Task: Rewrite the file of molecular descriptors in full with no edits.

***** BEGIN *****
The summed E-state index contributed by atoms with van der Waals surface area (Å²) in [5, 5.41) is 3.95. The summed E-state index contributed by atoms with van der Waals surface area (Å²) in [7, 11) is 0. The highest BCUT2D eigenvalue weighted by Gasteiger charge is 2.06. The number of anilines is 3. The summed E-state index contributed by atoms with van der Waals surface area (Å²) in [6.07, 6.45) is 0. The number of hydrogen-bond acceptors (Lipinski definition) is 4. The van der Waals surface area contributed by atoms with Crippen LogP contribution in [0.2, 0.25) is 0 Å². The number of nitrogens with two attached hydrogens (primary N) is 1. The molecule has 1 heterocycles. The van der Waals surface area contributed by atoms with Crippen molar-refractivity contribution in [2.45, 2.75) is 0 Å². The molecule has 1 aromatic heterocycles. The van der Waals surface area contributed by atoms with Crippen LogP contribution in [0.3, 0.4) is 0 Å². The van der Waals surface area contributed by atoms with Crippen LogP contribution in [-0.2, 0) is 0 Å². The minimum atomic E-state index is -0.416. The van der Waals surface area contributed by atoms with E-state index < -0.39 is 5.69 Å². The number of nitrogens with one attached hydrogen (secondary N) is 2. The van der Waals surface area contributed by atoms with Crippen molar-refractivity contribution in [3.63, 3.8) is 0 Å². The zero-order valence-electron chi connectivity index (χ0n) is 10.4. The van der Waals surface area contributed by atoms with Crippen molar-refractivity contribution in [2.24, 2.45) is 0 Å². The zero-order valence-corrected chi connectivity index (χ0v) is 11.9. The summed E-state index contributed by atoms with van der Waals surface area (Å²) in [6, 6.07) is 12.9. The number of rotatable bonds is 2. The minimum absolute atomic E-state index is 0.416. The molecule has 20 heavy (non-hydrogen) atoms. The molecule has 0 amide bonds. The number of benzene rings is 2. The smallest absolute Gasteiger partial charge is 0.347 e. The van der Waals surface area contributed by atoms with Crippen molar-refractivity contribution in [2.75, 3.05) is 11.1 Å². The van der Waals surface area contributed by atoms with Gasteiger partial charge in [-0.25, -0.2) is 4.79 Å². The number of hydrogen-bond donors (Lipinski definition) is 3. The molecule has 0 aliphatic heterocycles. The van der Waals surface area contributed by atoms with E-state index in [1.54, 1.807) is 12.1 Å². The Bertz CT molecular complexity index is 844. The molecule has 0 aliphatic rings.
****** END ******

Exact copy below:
The summed E-state index contributed by atoms with van der Waals surface area (Å²) in [5, 5.41) is 3.95. The summed E-state index contributed by atoms with van der Waals surface area (Å²) in [7, 11) is 0. The highest BCUT2D eigenvalue weighted by Gasteiger charge is 2.06. The number of anilines is 3. The summed E-state index contributed by atoms with van der Waals surface area (Å²) in [6.07, 6.45) is 0. The number of hydrogen-bond acceptors (Lipinski definition) is 4. The van der Waals surface area contributed by atoms with Crippen LogP contribution in [0.2, 0.25) is 0 Å². The number of nitrogens with two attached hydrogens (primary N) is 1. The molecule has 1 heterocycles. The van der Waals surface area contributed by atoms with Crippen molar-refractivity contribution in [2.45, 2.75) is 0 Å². The molecule has 1 aromatic heterocycles. The van der Waals surface area contributed by atoms with Crippen LogP contribution in [0.3, 0.4) is 0 Å². The van der Waals surface area contributed by atoms with Crippen LogP contribution in [-0.2, 0) is 0 Å². The minimum atomic E-state index is -0.416. The van der Waals surface area contributed by atoms with E-state index < -0.39 is 5.69 Å². The number of nitrogens with one attached hydrogen (secondary N) is 2. The van der Waals surface area contributed by atoms with Crippen molar-refractivity contribution in [3.63, 3.8) is 0 Å². The zero-order valence-electron chi connectivity index (χ0n) is 10.4. The van der Waals surface area contributed by atoms with Crippen molar-refractivity contribution in [2.24, 2.45) is 0 Å². The zero-order valence-corrected chi connectivity index (χ0v) is 11.9. The summed E-state index contributed by atoms with van der Waals surface area (Å²) in [6, 6.07) is 12.9. The number of rotatable bonds is 2. The minimum absolute atomic E-state index is 0.416. The molecule has 20 heavy (non-hydrogen) atoms. The molecule has 0 amide bonds. The number of benzene rings is 2. The smallest absolute Gasteiger partial charge is 0.347 e. The van der Waals surface area contributed by atoms with Crippen molar-refractivity contribution in [2.75, 3.05) is 11.1 Å². The van der Waals surface area contributed by atoms with Gasteiger partial charge in [-0.25, -0.2) is 4.79 Å². The number of hydrogen-bond donors (Lipinski definition) is 3. The molecule has 0 aliphatic heterocycles. The van der Waals surface area contributed by atoms with E-state index in [1.54, 1.807) is 12.1 Å². The Bertz CT molecular complexity index is 844. The molecule has 0 aliphatic rings.